London welcomes forum for sustainability and global justice
This year's European Social Forum (ESF), championing human rights and environmental sustainability, was welcomed by London in an opening ceremony this week at Southwark Cathedral.Issues explored by the forum in a series of lectures and seminars will include globalisation, environmental crisis, sustainability, social justice, democracy and human rights.
Speakers at the ceremony included daughter of Ernesto (Che) Guevara, Aleida, Sinn Fein President Gerry Adams, third world specialist Dr Susan George and London Mayor, Ken Livingstone.
Emerging from the deafening chants of activists trying to force entry into the cathedral, opening speaker Dr Susan George told delegates how it was vital to end US domination in order to achieve environmental sustainability and social justice globally.
She stressed the importance of ridding the world of GMOs and achieving freedom "from the clutches of the WTO", but stated that global solidarity was the only way to achieve this, and the ESF was a step towards bringing countries together to work towards these goals.
"We have to take the 'e' in the ESF very seriously and combine our forces, using democracy as a means to improve standards in the European Union, as well as the rest of the world," Dr George said.
Following a statement from the TUC that the entire world could be provided with clean water if every American gave up just 1% of their salary, Gerry Adams took the stage and stated:
"It is criminal and morally wrong that 11 million children under the age of five die every year from curable diseases caused by issues such as bad sanitation."
He added that the EU needed to behave in a more globally responsible way, and fair trade now needed to prevail over free trade throughout the United Nations.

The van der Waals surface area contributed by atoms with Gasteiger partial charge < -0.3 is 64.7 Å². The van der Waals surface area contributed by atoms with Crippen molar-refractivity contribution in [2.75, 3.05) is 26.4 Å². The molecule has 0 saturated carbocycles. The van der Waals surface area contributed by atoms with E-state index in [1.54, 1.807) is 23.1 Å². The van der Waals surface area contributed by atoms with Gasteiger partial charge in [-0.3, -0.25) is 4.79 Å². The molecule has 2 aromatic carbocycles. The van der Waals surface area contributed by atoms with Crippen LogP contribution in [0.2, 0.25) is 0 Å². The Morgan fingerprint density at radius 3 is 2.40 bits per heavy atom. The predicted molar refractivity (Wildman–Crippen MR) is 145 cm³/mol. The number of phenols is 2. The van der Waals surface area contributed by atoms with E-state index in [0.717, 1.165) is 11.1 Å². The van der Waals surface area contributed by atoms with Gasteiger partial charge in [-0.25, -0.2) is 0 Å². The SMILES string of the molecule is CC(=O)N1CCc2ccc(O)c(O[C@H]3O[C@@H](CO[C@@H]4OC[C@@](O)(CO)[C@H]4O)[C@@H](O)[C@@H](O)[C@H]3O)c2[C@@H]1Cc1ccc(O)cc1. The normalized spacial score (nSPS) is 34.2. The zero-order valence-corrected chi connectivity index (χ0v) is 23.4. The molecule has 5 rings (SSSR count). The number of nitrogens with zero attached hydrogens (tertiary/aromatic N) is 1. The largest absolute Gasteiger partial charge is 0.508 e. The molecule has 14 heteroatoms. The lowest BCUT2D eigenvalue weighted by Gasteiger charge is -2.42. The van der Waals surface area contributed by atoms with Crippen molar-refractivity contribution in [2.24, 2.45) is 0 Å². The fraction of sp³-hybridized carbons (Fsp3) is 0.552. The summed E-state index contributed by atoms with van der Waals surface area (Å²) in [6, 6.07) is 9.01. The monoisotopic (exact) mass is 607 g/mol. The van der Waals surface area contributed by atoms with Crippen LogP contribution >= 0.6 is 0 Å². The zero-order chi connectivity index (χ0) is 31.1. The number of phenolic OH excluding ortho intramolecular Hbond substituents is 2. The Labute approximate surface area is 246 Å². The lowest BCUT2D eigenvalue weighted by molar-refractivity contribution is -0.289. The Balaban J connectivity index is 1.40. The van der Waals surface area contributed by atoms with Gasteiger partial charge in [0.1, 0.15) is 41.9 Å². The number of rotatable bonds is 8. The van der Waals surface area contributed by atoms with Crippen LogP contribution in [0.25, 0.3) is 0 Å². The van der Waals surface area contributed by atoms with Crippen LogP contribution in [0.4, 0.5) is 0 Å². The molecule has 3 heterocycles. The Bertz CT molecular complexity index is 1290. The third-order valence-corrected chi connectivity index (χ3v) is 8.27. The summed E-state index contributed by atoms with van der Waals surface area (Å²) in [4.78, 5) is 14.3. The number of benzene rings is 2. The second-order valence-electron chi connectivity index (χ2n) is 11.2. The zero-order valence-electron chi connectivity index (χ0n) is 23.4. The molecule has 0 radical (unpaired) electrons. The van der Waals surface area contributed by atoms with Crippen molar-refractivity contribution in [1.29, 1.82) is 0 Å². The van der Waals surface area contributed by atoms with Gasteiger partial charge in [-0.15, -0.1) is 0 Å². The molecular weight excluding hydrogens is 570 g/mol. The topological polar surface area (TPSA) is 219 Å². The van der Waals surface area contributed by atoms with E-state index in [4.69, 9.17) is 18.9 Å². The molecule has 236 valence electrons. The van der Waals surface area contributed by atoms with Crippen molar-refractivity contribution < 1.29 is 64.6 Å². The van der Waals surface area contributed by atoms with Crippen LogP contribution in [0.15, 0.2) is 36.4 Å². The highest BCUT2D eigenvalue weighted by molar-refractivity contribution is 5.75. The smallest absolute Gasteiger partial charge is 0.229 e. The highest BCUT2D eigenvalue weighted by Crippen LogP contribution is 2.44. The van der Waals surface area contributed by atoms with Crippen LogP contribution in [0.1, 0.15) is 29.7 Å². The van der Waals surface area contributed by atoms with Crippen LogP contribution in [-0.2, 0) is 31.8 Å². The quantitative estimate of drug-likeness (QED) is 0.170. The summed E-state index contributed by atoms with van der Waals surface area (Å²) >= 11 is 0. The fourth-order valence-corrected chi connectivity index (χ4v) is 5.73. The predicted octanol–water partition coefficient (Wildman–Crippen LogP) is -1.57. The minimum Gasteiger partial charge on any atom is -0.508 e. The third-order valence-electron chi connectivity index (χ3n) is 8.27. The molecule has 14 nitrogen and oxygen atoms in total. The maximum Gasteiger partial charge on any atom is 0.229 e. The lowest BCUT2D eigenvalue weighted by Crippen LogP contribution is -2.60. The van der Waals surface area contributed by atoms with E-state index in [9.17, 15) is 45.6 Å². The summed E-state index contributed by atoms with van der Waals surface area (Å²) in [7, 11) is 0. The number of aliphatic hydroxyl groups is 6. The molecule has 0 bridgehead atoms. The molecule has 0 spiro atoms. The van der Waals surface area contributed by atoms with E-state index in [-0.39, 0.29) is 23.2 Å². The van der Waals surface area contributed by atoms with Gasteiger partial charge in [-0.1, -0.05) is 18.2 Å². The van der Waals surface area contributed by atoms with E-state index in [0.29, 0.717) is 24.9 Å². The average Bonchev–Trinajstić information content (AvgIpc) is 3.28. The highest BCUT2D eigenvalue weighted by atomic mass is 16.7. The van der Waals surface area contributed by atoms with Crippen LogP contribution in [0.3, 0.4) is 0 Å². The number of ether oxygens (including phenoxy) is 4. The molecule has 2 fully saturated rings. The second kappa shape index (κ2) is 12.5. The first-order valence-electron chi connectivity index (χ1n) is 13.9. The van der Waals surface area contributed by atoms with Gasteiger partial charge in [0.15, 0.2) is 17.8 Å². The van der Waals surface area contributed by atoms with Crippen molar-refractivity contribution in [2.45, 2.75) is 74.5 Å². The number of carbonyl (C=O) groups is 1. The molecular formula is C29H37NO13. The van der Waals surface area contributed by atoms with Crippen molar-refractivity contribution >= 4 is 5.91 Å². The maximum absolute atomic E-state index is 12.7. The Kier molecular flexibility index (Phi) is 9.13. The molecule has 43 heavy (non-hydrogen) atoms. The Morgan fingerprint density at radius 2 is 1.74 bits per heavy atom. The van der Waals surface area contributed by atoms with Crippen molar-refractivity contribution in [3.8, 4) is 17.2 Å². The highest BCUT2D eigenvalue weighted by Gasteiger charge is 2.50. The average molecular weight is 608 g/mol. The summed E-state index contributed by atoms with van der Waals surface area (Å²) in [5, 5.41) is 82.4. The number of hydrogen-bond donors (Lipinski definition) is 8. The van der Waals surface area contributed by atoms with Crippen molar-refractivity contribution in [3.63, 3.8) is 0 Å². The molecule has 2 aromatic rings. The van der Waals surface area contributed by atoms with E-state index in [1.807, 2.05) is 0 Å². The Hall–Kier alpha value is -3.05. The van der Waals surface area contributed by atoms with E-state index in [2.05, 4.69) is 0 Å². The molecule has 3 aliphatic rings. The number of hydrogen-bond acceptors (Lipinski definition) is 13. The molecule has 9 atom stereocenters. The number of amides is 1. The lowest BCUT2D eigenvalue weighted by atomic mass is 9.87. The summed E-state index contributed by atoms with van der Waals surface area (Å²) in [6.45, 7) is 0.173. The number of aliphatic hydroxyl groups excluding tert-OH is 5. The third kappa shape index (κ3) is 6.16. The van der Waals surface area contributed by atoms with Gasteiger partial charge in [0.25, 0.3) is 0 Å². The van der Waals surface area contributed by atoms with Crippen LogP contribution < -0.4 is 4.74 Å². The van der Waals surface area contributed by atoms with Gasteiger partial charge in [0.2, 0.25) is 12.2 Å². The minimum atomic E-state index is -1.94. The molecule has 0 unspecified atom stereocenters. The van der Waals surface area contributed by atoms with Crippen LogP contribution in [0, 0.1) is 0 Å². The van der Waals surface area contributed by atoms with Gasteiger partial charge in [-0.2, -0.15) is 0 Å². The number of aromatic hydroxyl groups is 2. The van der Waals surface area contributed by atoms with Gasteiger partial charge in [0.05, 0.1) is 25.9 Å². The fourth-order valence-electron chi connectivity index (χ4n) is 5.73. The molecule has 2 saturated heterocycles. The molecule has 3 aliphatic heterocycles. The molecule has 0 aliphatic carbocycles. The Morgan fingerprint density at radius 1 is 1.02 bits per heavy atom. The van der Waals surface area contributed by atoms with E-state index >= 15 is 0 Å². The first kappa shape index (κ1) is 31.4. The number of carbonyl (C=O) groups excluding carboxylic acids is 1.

Host Ken Livingstone stated that the Bush Administration had caused the deterioration of environmental and social issues on a global scale. He added that if George Bush failed to win the up-coming presidential election it would provide an opportunity to start repairing "everything most rotten in the world at the moment".
Mr Livingstone also highlighted the urgency to act on environmental issues now, saying it was essential to take on board a green agenda now "so that we do not pollute and poison ourselves to death".
The London Mayor stated that the ESF would be the largest conference in British history for over 2,000 years, with an attendance of up to 30,000 people from around the world.
"The European Social Forum will bring tens of thousands of people to London to discuss strategies to achieve global justice," Mr Livingstone said. "As a major international city, London has a direct interest in all these issues. I have no doubt that the ESF will provide a real opportunity for vigorous debate on key issues."
Accommodation for delegates with sleeping bags has been provided by the Mayor at the Millennium Dome for £10 a head.
Deputy General Secretary of the TUC Frances O'Grady commented: "I always knew that it would come in useful for something."
By Jane Kettle